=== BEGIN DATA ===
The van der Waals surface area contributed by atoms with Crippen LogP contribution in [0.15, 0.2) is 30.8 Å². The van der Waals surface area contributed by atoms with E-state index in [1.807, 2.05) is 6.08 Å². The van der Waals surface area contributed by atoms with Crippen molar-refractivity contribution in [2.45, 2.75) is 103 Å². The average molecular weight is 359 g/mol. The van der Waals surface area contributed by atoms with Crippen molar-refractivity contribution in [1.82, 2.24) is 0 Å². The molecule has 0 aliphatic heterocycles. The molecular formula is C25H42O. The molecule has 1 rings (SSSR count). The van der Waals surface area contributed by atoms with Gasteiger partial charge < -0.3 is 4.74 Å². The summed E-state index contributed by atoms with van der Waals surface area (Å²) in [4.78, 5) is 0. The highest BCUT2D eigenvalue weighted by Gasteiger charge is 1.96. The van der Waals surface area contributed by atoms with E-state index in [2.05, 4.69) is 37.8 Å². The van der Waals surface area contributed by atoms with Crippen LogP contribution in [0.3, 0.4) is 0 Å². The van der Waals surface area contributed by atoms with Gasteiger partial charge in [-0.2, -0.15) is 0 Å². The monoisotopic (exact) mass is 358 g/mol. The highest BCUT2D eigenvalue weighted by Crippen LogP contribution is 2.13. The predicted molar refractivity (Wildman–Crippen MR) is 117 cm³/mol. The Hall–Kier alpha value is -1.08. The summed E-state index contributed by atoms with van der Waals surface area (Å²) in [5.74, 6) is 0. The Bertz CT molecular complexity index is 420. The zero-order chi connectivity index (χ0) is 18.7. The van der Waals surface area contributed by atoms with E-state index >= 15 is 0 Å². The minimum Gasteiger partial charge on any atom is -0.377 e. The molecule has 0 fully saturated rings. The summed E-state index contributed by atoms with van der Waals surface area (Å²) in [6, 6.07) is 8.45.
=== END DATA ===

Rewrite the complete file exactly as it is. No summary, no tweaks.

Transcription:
The van der Waals surface area contributed by atoms with Crippen LogP contribution in [0.15, 0.2) is 30.8 Å². The van der Waals surface area contributed by atoms with E-state index in [1.807, 2.05) is 6.08 Å². The van der Waals surface area contributed by atoms with Crippen molar-refractivity contribution in [2.45, 2.75) is 103 Å². The average molecular weight is 359 g/mol. The van der Waals surface area contributed by atoms with Crippen molar-refractivity contribution in [1.82, 2.24) is 0 Å². The molecule has 0 aliphatic heterocycles. The molecular formula is C25H42O. The molecule has 1 rings (SSSR count). The van der Waals surface area contributed by atoms with Gasteiger partial charge < -0.3 is 4.74 Å². The summed E-state index contributed by atoms with van der Waals surface area (Å²) in [4.78, 5) is 0. The highest BCUT2D eigenvalue weighted by Gasteiger charge is 1.96. The van der Waals surface area contributed by atoms with E-state index in [2.05, 4.69) is 37.8 Å². The van der Waals surface area contributed by atoms with Crippen LogP contribution in [0.3, 0.4) is 0 Å². The van der Waals surface area contributed by atoms with Gasteiger partial charge in [-0.2, -0.15) is 0 Å². The monoisotopic (exact) mass is 358 g/mol. The highest BCUT2D eigenvalue weighted by Crippen LogP contribution is 2.13. The predicted molar refractivity (Wildman–Crippen MR) is 117 cm³/mol. The Hall–Kier alpha value is -1.08. The summed E-state index contributed by atoms with van der Waals surface area (Å²) in [5.74, 6) is 0. The Bertz CT molecular complexity index is 420. The zero-order chi connectivity index (χ0) is 18.7. The van der Waals surface area contributed by atoms with E-state index >= 15 is 0 Å². The minimum Gasteiger partial charge on any atom is -0.377 e. The molecule has 0 fully saturated rings. The summed E-state index contributed by atoms with van der Waals surface area (Å²) in [6, 6.07) is 8.45.